How to Write Found Poetry

How to Write Found Poetry


These days, people are turning to art or poetry while stuck at home, because they want to feel something other than being at home. One way to feel something different and exciting is to craft a found poem.

Rita Dove, a former United States poet laureate, said that poetry is “the bones and the skeleton of the language. It teaches you, if nothing else, how to choose your words.”

The hardest part about writing a poem is choosing the right words. A found poem is created by cutting and pasting words found in another text; your text will be a newspaper or magazine. You will steal words you like by cutting them out and pasting them on a sheet of paper. But wait, you might be asking, what makes a strong poem? A poem is an experience, and a poem is a grouping of words that makes the reader feel something.

There are no real rules, but there is a topic: finding the extraordinary in the ordinary. Something is extraordinary when something ordinary, or common, takes you by surprise or makes you gasp.

You will need any print publication, some paper, a pen, scissors and some glue or tape. Here’s a secret: All artists steal. Steal your way into a found poem by following these steps:

Find a work space. Find a flat space like a floor, a table or a desk. Maybe play your favorite song or TV show in the background for inspiration. Or, choose a quiet setting. Your work space is your creative universe, so be comfortable.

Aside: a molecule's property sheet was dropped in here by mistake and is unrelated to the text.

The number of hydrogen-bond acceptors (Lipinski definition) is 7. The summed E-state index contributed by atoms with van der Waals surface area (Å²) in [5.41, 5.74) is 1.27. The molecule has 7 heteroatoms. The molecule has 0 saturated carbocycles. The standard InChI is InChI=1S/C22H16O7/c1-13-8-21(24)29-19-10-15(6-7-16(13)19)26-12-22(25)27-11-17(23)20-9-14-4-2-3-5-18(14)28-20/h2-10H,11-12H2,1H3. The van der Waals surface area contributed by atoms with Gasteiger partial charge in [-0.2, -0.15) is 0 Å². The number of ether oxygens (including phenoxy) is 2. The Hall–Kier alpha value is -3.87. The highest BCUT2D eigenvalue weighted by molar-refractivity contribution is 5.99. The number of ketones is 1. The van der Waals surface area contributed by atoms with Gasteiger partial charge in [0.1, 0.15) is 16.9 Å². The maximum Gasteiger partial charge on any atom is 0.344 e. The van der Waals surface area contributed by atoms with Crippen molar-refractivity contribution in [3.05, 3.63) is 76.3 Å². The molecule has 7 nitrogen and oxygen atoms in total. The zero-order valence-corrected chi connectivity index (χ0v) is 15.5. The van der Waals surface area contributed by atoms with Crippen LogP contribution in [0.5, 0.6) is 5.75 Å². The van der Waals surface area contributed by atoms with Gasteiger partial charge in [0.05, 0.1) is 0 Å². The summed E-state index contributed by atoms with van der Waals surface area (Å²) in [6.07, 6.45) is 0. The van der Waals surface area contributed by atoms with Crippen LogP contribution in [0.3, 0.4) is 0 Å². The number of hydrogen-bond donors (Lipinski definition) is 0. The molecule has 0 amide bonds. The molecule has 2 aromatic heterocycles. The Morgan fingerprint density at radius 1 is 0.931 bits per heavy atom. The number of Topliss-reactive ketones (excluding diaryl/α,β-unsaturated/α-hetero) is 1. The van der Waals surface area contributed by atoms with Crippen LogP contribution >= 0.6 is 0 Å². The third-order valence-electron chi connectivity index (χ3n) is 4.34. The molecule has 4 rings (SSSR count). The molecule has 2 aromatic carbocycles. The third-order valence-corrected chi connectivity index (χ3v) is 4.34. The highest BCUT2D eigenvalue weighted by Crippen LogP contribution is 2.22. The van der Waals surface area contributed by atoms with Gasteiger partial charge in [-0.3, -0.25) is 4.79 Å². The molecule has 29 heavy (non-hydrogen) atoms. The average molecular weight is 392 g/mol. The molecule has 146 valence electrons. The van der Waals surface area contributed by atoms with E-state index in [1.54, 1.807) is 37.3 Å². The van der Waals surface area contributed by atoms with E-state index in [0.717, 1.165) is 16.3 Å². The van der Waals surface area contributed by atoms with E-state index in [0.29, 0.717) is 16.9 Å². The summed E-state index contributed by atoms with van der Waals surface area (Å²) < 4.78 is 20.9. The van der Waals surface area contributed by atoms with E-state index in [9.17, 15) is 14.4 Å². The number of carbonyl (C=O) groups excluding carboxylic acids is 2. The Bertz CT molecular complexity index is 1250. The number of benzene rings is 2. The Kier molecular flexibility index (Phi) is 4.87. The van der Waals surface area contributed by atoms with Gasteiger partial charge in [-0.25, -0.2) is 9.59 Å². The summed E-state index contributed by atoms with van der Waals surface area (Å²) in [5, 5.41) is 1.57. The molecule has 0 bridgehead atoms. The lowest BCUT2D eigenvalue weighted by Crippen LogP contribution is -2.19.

Brainstorm. Create a list of extraordinary moments. Look out for something small but exceptional around your apartment, outside your window, or maybe when you are out for a walk. It may be an act of kindness or, a shock of color on a flower or the wing of a bird; it could be a conversation you overhear, or an emotion you feel while talking to a friend, reading a book or watching a movie. The extraordinary is all around you; all you need to do is look. Pick a moment and start thinking of words that describe it. Jot them down.

Snip. Snip. Snip. Start cutting out all the words and phrases that relate to your moment. Having trouble? Try not to think so much and just cut. What words sound good to you when you say them aloud? What words help you visualize your extraordinary moment? Search the paper and neatly cut them out. Place them in a pile. Cut out duplicate words (you might want them later) and cut out words of different font sizes.

Layout. Before you start pasting your words into lines of poetry, lay them out and rearrange them. How will you create your poem? A poem is made up of lines that form groups of words called stanzas (Italian for room). Let your paper be the house of your poem. How many rooms will you build? One, two or more? Do you want long lines or short lines? Play with their position until you have them just right.

You may want to use a poetic device like a simile (a comparison with “like” or “as”), a metaphor (a comparison without “like” or “as”) or a rhyme. Maybe use repetition to play with sound, or cut two words and paste them together to make a word you can’t find. Try indenting lines or creating extra white space in or around your words and lines for a visual effect.

Paste. Ready? Carefully paste each word down, and now you have your own found poem.

Poetry isn’t scary, especially when you already have the words. See the found poem accompanying this article, which was created from its text. Have fun.



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